Finally, it seems to me that America should have immigration policies in place to ensure that we welcome as new citizens only individuals who embrace the American way of life, and respect the U.S. Constitution. That would exclude Militant Islamists.
I would recommend similar policies for Australia and other countries that value freedom, pluralism, tolerance, democracy, human rights and the rule of law. Militant Islamism rejects these concepts and indeed wage jihad against them.
FP: Ok just a second. I am all for this, but how exactly does a democracy have immigration policies in place to ensure that those it welcomes as new citizens embrace the host society's way of life? How exactly do you do this? A hearing? A test? What questions are you going to ask? What if the person just lies? How is this going to be done exactly?
May: In a time of more limited immigration — which I think the present era needs to be — those who would like to become American citizens should be asked to apply for such status. They should be required to pass tests to demonstrate a reasonable knowledge of the English language and of American history and the principles of American government.
Their skills and employment potential should be evaluated. They should be interviewed and some effort should be made to learn about their background and beliefs.
Would some Militant Islamists get through the process nonetheless? Sure. But it would be a vast improvement over the system – it is charitable to call it that – in place currently.
FP: Ok, but I remain a bit confused as to how this would work. Especially in a democracy. Don't get me wrong, let us say an Islamist who wants to comes live here, or already lives here, is interviewed and starts saying how he supports and intends to work for a society in which women are covered up except for a slit in the eyes and the Islamic state is imposed on everyone. An individual like this, in my ideal world, would be put on the next flight out of here.
But how do we do this in a democracy? And how can this work when Islamists, for instance, can just figure out that they can pretend they are moderates when in fact they are not?
Mr. McCarthy, what do you think of all this?
McCarthy: Jamie, it strikes me that Hank, with his distinction between ought and is, and Cliff, with his separation of what people are entitled to believe versus the entitlement of the rest of society to make judgments about those beliefs, have really homed in on something that is and must remain a crucial bright line in a free society, whether its ours, Australia's or any other. And that is: the difference between the legal and the cultural. The difference between the judgments we can allow our law to make, which are narrow but must be rigorously followed, and the judgments we can and should make as a society, which are much broader and must respect, but are not limited to, the legal rules.
In my mind, a good deal of the social confusion we have – and this isn't just in dealing with militant Islam – is that we have blurred that bright line as our society has become dominated by litigation. Suing the next guy is now as American as baseball and apple pie – our most popular TV programs, movies and books often center on the legal process. Our social and political commentary is fixated on courtroom standards of evidence and proof. People whose preposterous arguments were once dismissed out of hand are now admired for their ability to “spin” like defense lawyers. With all that, you've seen a change in standards – and not for the better. People for whatever reason seem to think they are not at liberty to make social judgments until facts have been conclusively established in litigation. So, you get socially irresponsible results – e.g., the test of fitness for public office becomes whether a person is convictable in court; “mere” indictment, “mere” shady dealings, “mere” associations with unsavory characters, we are told, is proof of nothing. That's just inane. We've largely relieved ourselves of the obligation as citizens to make reasoned judgments, and substituted legal processes and rules in its place. Not surprisingly, we've thus become comfortable with judges making the final call about our important societal debates rather than having them resolved by ourselves in the democratic process.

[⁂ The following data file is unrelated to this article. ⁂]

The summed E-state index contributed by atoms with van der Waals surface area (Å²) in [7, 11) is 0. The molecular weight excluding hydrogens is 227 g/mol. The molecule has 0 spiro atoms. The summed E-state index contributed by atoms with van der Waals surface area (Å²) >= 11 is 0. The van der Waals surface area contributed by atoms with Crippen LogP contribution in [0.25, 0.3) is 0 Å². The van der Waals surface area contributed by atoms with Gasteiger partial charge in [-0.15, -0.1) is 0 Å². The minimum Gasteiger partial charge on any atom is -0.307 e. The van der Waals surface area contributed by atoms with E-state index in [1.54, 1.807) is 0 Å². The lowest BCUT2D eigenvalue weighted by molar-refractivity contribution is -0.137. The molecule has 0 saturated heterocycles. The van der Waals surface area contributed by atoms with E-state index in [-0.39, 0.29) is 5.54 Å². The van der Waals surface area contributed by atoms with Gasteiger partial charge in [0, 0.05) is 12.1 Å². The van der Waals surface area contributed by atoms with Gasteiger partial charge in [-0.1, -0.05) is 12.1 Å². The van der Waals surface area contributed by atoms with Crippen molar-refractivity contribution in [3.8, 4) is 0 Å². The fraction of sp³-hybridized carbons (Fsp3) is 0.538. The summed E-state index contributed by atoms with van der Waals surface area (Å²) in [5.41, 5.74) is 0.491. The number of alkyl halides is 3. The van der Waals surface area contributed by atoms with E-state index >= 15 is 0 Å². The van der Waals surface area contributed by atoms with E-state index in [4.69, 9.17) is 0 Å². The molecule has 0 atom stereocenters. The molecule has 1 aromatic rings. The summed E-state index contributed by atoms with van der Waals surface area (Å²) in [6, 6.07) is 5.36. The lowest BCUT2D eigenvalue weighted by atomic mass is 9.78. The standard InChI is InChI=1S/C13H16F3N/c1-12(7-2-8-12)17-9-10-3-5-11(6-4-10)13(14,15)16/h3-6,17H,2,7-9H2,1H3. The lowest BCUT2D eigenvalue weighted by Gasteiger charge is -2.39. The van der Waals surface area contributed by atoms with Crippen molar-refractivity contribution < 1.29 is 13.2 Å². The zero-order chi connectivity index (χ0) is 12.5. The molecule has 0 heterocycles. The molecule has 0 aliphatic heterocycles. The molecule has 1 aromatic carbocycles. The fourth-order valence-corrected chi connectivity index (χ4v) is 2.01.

How is our approach to Islamism and Sharia affected by all this? Well, the rule of the road in a free society should always be what Justice Scalia has urged in a number of cases First Amendment cases. The law must not be hostile or promotional in an intentionally discriminatory way to religious belief, but religion can make no special claims on the law. A law that is facially neutral toward religion (in the sense that it does not single out one sect's belief system) is valid even if it incidentally limits religious practice. Polygamy laws, for example, are valid – they don't target any religious group, they promote an important social interest, and that they happen to ban the practices of some, say, Muslims or Mormons, is too bad. Narcotics laws are valid even if some sects believe peyote should be used in certain rituals. And so on.
Any other regulatory system has twin evils: it puts government in the position of saying what is or isn't a worthy religious belief, and it makes every person a law unto himself – able to ignore any of society's rules on the ground of subjective conscience.
But the fact that law has little to say about religion does not mean society is as limited as its laws. If you believe jihad is a religious obligation that includes mass-murdering civilians, the law says you are entitled to believe what you like, as long as you don't act on it. We as a society, however, are not so bound. We can condemn that belief. We can recognize that if a large number of people have such a belief, common sense says a certain percentage of them will act on it. It always astounds me that, if someone invokes religion, the very same people who would be ready to condemn you for saying you believe people should be able to smoke in restaurants go into cognitive arrest. They say, well, look, we can't get judgmental about jihad, polygamy, the subjugation of women, rejection of the right to convert away from Islam, etc., because, after all, that's a religious belief. That ain't a law problem. That's a dysfunctional culture.